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As one travels towards the JJ Flyover in South Mumbai from Byculla Bridge, a huge banner of a statue grabs your attention these days. A black and white photo of that statue and green colour cloth in the background tells you that a construction activity is in progress, on that junction, one of the busiest junctions in Mumbai.
Last year, sometime in October, a representative of a well-known advertising company phoned Pankaj Joshi, an architect specialized in restoring heritage structure and executive director of Urban Design Research Institute ( >UDRI ).
“How did you manage to get the permission to put that banner there? We were told in the past that banners won’t be allowed so near to the road in that area. By the way, where have you kept that statue in the photograph anyway,” the person asked in partly surprised and partly suspicious tone. Pankaj, a bit surprised by the question initially, managed to control sarcasm and laughter in his answer. “It’s not an advertising banner, it’s just a cover. We are working on restoring the statue, which stands exactly behind the banner,” he said. “Ohh…that’s fine,” and the person on the other side cut the call, satisfied that he hadn’t lost the ‘prime spot’ of Mumbai to another advertising agency.
Just like majority of others the poor guy from advertising agency wasn’t interested in what heritage structure stood behind the poster.
The statue in discussion is one of the iconic statues of Mumbai, known as ‘Khada Parsi’ or ‘Standing Parsi’ in English. Sadly, despite being placed in one of the busiest junctions of the city, a majority of Mumbaikars have neglected this crucial piece of History and Heritage. Almost 40 feet tall and 150 year old cast iron structure and bronze statue of Shet Cursetjee Manockjee, was built in 1860s by his youngest son Manockjee Cursetjee, by spending almost a lakh of rupees then. Manockjee, known as a reformer in education sector, is responsible for founding one of the first schools for girls in Mumbai in 1863, now called Alexandra Girls English Institution, located in South Mumbai.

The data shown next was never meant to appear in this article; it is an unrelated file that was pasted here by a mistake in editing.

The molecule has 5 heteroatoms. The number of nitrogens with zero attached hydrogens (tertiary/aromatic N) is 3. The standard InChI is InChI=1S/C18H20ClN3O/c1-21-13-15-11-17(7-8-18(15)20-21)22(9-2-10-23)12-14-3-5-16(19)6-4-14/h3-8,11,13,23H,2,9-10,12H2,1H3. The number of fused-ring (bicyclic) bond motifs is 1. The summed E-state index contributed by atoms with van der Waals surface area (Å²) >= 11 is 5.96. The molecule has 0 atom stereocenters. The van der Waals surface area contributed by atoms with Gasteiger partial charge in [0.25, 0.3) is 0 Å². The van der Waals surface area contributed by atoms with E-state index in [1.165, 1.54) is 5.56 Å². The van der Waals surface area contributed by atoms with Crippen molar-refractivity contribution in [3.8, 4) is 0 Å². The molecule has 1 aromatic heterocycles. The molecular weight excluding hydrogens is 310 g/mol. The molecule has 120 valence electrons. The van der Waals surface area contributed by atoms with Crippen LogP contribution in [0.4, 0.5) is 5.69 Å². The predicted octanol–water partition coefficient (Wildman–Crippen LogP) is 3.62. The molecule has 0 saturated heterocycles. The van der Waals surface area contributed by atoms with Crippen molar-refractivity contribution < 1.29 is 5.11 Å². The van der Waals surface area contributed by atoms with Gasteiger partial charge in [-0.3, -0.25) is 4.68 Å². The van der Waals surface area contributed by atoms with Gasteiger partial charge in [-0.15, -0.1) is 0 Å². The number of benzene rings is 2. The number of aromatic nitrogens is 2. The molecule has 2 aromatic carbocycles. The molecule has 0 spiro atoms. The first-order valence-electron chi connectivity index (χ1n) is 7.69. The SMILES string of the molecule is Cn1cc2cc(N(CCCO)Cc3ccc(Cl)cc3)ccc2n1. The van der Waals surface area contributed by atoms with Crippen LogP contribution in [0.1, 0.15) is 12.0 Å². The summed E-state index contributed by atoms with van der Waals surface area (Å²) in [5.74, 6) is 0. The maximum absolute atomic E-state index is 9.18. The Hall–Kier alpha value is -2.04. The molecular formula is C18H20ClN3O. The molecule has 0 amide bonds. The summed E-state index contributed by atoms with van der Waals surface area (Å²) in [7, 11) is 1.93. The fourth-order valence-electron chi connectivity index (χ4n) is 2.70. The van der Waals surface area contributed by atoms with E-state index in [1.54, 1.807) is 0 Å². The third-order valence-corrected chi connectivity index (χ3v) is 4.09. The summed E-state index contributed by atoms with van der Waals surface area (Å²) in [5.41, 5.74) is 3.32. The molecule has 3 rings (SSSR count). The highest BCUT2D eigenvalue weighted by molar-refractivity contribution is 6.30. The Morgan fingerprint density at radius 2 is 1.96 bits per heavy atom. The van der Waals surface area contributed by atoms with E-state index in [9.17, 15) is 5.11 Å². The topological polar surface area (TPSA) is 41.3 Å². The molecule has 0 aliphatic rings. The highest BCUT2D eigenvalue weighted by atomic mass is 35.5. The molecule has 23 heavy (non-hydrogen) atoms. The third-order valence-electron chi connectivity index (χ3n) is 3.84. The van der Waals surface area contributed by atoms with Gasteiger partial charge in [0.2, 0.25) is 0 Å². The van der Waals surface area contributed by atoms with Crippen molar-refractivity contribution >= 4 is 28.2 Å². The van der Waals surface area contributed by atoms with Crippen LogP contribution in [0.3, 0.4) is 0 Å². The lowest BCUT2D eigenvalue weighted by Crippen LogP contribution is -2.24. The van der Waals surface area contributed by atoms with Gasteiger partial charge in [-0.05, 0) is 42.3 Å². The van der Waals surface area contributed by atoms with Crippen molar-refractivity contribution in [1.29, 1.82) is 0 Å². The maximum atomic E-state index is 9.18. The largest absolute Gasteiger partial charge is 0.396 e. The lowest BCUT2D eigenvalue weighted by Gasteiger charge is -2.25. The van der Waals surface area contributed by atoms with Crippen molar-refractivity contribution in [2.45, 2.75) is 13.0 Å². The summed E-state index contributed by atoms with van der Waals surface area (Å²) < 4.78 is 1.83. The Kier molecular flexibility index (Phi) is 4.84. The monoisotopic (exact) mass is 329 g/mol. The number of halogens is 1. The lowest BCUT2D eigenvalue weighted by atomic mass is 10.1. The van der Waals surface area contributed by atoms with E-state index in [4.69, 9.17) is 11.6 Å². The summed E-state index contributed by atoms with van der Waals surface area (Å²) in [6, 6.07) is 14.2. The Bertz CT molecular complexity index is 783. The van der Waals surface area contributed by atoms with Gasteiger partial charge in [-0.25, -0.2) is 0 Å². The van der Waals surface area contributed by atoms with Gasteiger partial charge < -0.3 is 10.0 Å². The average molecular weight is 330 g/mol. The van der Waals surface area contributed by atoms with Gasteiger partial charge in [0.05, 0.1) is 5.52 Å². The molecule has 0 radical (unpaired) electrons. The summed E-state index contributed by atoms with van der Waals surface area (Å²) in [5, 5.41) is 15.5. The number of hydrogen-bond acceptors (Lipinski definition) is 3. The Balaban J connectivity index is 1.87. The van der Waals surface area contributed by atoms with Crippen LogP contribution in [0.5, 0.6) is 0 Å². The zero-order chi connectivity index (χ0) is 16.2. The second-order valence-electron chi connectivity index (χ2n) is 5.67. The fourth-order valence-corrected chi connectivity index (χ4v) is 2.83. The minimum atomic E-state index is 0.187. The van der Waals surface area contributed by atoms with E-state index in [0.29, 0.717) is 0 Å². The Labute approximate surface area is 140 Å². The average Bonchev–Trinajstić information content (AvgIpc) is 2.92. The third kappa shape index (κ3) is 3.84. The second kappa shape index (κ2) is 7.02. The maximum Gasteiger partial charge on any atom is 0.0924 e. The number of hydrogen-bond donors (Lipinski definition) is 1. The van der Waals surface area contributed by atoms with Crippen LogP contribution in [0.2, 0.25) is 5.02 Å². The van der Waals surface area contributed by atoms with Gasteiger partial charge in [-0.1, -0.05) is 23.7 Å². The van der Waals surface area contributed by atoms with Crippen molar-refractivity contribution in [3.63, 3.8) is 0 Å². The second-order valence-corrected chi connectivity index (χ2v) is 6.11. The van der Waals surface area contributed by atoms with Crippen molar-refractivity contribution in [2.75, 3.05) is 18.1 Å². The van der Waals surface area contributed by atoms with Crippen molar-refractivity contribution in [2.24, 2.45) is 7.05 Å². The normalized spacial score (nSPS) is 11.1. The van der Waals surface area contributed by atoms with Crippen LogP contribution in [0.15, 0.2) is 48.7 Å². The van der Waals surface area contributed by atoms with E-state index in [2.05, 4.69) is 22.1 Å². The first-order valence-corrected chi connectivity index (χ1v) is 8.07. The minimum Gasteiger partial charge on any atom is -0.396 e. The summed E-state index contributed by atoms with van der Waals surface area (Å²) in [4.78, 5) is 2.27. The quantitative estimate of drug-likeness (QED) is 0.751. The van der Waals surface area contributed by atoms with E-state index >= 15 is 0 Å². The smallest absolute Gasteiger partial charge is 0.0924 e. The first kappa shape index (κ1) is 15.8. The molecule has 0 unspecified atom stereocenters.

The statue was built in parts, in London and the separate parts of it were brought to India via-sea route. The various parts were later assembled and then stood the Parsi. The Parsi community has made tremendous contributions in the development of Mumbai and this statue should have been treated with due respect, all over the years, as a mode of recognition to the contributions made by Parsi community. Sadly, just like majority of heritage structures in our country, the statue met with the similar fate.
Before Brihanmumbai Municipal Corporation ( >BMC ) decided to carry out a restoration of this iconic statue in October last year by spending almost Rs 1.2 crores, the statue had suffered tremendous damage. While corrosion of the metal due to massive pollution was one of the major reasons to worry, the metal used in the construction was a good gain for petty thieves on the roads of Mumbai. The lamps on the statue were stolen, parts of cast iron shaft were gone and the four mermaids on top of the fountain never looked so dreadful and robbed, after receiving a number of hammer shots from thieves to separate the iron parts. I forgot to mention, the genius road department of the BMC had built footpath almost a foot above the fountain, blocking the fountain. Being adjacent to flyover, the open space around the statue had become home for a family. Currently the same family has shifted to the neighbouring flyover. It was only after the constant pursuance from conservation activists, architects and citizens that the BMC decided to restore the old glory.
Pankaj and his team are working on restoration of the statue since October. The entire process might take four-five months more.
Interestingly, the statue has always helped people to meet their friends and relatives. During the era of mills in Mumbai, Khada Parsi had become the hot-spot for meeting. It was a known spot then and so popular that, stories say that, when a relative used to come to Mumbai to meet his family, he was told to come near Khada Parsi. The families used to wait near the statue, waiting their relatives to come and pick them up.
We cannot expect that to continue in a changed Mumbai and in a different era. But we can surely expect our people to recognize these heritage structures and respect their history. While the statue remained unaddressed and in ruins, few years back, the proposal popped up to shift the statue from this polluted place to somewhere else. The corporators, who till now hadn’t once bothered to raise voice for its safety, came united for the ‘pride of Byculla.’
They unanimously opposed the move to shift it from Byculla to any other place.
Reason? Well, I really don’t know. It seems, their pride was hurt and they didn’t want the heritage of Byculla to move out. Sadly, the pride wasn’t hurt when the statue was in ruins.
As I watched the photos of statue, from all angle, I saw a pipe like thing coming out from the head of statue. “What is that?” I asked. “That must be a thing used while assembling the loose parts,” said Pankaj.
“You know what,” he continued, “The statue is 40 feet tall and it is not meant to be seen from closer site. See the texture, it’s not fine, but it’s rough. The makers wanted us to see it from down, but now the flyover passing so near to it, we can almost touch the head,” he said.
Yeah, I thought. We have done so many things to our heritage and history which we were not expected to do. We have distorted it, twisted it and have disrespected it. Realising what we have done is the least we can do now!!